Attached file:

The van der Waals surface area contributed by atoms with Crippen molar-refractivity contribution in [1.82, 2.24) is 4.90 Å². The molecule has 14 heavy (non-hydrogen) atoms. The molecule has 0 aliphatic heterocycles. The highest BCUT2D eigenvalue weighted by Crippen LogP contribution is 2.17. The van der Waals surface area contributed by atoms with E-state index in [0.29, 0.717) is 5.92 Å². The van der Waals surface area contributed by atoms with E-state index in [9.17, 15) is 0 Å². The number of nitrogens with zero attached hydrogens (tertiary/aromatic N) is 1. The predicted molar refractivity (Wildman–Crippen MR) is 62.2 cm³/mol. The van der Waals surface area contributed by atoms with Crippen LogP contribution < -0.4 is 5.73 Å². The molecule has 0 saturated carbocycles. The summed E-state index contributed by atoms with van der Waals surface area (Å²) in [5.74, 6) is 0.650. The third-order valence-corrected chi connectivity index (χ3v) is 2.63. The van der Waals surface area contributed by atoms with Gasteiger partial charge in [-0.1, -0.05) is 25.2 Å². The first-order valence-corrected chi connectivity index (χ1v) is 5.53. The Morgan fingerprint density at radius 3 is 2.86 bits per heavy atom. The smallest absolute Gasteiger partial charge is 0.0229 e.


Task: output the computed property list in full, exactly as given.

The van der Waals surface area contributed by atoms with Crippen molar-refractivity contribution in [1.82, 2.24) is 4.90 Å². The molecule has 14 heavy (non-hydrogen) atoms. The molecule has 0 aliphatic heterocycles. The highest BCUT2D eigenvalue weighted by Crippen LogP contribution is 2.17. The van der Waals surface area contributed by atoms with E-state index in [0.29, 0.717) is 5.92 Å². The van der Waals surface area contributed by atoms with E-state index in [9.17, 15) is 0 Å². The number of nitrogens with zero attached hydrogens (tertiary/aromatic N) is 1. The predicted molar refractivity (Wildman–Crippen MR) is 62.2 cm³/mol. The van der Waals surface area contributed by atoms with Crippen LogP contribution < -0.4 is 5.73 Å². The molecule has 0 saturated carbocycles. The summed E-state index contributed by atoms with van der Waals surface area (Å²) in [5.74, 6) is 0.650. The third-order valence-corrected chi connectivity index (χ3v) is 2.63. The van der Waals surface area contributed by atoms with Gasteiger partial charge in [-0.1, -0.05) is 25.2 Å². The first-order valence-corrected chi connectivity index (χ1v) is 5.53. The Morgan fingerprint density at radius 3 is 2.86 bits per heavy atom. The smallest absolute Gasteiger partial charge is 0.0229 e.